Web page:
Iconic modern Ducati Rare SP3 variant Registered in Germany
Although Ducati's water-cooled 8-valve v-twin had been around in its original 851 and 888 incarnations for six years, and indeed, had already won three World Superbike Riders' Championships, it was the arrival of the iconic 916 in 1994 that really captured the public's imagination. Styled by Massimo Tamburini, the 916 and its subsequent evolutions established Ducati as one of the world's foremost brands. Universally recognised as icons of automotive art, Ducati motorcycles have been exhibited in some of the world's foremost museums, including the Guggenheim in New York and the Museum of Modern Art in San Francisco.
In developing the original 851, engineer Massimo Bordi created one of the finest motorcycle power plants ever. By the mid-1980s, Ducati's existing air-cooled 4-valve twins were approaching the end of the development, so Bordi started with a clean sheet in creating their water-cooled, 8-valve, fuel-injected successor. Ducati's trademark desmodromic valve actuation system, which closes the valves mechanically rather than relying on springs, was retained, as was the 90-degree angle between the cylinders. Wrapped around this outstanding engine was a frame, consisting of an intricate trellis of straight tubes, whose design has since become standardised throughout the Ducati range. The integration of all these elements was the key to the 916's success; that and a brilliant on-road performance that eclipsed just about everything else around at the time. The Ducati 916 won the World Superbike Championship in its 1994 debut season and its evolutions five times after that. Enough said.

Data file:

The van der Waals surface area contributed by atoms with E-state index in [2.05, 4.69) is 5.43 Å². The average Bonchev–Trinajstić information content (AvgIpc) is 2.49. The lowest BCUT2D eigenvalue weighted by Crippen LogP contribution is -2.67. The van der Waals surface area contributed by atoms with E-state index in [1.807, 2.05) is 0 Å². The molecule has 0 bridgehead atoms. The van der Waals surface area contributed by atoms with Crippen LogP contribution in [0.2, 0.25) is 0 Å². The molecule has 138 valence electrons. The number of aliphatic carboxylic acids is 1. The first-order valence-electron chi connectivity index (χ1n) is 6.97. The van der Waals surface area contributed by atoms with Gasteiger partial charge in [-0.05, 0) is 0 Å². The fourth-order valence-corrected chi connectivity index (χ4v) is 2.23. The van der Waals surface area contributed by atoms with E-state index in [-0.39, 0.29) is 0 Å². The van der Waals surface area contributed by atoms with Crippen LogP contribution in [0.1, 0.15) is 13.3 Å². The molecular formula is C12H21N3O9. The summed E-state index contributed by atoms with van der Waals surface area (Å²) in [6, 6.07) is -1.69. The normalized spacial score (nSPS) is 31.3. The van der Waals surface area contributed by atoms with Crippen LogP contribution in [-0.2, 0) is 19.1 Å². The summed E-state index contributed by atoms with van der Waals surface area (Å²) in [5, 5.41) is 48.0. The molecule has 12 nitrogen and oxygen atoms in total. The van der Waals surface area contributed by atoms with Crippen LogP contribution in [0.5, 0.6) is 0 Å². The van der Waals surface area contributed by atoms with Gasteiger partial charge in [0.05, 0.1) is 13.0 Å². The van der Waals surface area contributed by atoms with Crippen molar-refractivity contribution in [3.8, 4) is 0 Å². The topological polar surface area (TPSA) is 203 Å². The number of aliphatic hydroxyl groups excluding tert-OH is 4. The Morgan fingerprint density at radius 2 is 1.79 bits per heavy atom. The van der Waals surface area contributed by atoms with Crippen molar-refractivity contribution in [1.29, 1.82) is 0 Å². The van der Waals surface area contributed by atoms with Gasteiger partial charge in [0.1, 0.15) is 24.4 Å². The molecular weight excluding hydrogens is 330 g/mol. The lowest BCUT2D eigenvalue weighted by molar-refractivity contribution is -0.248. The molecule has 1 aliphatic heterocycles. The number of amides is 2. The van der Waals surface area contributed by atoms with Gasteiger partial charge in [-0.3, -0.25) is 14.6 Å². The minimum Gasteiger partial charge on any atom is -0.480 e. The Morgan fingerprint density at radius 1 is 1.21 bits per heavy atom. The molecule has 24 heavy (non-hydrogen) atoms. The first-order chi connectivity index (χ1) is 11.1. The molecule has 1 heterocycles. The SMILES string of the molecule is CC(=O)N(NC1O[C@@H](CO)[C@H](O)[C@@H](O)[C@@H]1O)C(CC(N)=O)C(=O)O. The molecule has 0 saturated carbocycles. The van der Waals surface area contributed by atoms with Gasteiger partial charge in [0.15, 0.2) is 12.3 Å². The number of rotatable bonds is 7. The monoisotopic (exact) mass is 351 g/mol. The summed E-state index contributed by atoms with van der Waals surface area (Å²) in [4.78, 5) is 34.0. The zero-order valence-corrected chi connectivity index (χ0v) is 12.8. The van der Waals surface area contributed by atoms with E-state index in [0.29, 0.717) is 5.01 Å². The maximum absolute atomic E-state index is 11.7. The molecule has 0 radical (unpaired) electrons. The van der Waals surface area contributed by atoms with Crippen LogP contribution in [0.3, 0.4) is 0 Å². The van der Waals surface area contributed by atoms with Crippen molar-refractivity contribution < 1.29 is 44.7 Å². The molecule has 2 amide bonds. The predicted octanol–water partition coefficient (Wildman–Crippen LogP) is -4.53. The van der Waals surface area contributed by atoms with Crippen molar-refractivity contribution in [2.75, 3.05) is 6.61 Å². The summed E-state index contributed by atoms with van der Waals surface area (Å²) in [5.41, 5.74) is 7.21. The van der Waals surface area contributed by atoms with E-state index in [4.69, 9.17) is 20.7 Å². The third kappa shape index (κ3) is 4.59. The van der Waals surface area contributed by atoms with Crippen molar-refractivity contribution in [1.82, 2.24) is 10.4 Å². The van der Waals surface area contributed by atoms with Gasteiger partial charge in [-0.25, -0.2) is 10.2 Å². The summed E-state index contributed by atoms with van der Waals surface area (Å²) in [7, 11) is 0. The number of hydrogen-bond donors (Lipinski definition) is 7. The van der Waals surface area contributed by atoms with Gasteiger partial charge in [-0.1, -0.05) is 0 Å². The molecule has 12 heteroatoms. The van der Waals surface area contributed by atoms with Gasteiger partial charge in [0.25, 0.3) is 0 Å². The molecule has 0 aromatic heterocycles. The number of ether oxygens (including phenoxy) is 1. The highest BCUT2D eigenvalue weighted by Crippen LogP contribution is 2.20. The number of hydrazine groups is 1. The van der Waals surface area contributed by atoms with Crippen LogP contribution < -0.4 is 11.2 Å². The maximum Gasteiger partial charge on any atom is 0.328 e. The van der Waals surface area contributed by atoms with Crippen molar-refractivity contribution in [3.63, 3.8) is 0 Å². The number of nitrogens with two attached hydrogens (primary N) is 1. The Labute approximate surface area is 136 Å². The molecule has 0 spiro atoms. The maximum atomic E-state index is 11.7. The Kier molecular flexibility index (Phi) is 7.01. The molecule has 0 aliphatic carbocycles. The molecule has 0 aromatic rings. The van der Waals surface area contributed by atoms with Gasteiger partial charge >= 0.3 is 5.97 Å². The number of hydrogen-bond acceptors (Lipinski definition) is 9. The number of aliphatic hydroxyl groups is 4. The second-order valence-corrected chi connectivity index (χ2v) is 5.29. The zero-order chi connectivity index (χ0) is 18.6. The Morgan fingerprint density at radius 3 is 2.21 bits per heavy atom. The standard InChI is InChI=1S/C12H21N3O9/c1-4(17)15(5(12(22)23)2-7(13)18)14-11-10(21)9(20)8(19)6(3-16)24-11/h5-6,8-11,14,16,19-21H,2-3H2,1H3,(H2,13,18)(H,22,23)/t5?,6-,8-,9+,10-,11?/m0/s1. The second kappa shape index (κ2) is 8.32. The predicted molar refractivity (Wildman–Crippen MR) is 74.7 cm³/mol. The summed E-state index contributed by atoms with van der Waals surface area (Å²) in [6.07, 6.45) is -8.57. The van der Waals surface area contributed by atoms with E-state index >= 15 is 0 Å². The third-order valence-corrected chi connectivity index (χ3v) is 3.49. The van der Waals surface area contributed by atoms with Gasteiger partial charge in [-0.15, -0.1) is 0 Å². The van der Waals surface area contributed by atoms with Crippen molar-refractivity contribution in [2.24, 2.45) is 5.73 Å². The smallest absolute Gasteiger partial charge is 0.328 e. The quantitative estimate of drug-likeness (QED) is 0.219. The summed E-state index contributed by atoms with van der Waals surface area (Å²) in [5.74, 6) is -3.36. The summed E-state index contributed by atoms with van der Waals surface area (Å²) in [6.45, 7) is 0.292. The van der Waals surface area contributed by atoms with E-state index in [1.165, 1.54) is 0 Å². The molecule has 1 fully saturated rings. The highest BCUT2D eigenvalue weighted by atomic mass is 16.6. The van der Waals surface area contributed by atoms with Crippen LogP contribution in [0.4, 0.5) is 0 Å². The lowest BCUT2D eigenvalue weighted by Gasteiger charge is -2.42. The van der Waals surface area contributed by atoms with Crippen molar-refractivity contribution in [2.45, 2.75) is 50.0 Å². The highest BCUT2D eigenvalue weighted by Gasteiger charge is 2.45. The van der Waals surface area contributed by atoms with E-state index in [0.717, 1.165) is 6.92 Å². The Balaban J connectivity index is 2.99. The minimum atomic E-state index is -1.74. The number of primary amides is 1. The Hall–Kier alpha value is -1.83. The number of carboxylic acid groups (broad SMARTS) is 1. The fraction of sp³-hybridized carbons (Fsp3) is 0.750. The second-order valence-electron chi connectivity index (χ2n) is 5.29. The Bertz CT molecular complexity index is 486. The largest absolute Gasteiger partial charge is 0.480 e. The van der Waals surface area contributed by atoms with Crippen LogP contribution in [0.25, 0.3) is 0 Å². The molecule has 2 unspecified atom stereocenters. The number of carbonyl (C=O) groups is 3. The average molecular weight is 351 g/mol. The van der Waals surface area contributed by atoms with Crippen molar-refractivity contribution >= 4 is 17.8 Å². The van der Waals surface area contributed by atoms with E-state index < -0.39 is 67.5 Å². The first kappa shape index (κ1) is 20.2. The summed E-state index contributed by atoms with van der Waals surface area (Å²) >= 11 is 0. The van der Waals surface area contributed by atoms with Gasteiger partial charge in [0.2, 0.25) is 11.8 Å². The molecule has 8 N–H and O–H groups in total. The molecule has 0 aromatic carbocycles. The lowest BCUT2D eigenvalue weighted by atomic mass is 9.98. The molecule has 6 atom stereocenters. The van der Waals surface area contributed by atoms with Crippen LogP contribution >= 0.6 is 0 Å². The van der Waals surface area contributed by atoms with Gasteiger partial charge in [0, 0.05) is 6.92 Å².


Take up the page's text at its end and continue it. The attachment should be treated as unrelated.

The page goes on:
Within a short time the original 916 Strada was superseded by the Biposto (two-seat) version and the higher specification SP (Sport Production). The latter's engine remained at 916cc but added twin fuel injectors, Pankl titanium con-rods and bigger valves to the package for increased power and torque. The SP reverted to a single seat unit (with white number boards) while gaining superior Öhlins rear suspension. Next came the broadly similar SP3 featuring revised crankcases, approximately 500 of which were made, followed by the 916 SPS ('Sport Production Special') derivative: 1,462 examples plus 202 of the UK-only 'Fogarty Replica' version. Despite the name, the 916 SPS enjoyed the advantages of an over-bored engine displacing 996cc. Of all the members of the 916 family, the SP, SPS and closely related 'Fogarty Replica' are considered the most collectible.
This rare Ducati 916 SP3 was sold new to Karl-Heinz Kalbfell in July 1996 and comes with all its original purchase paperwork, service booklet, owner's manual, etc. Additional documentation consists of sundry service invoices and German registration papers.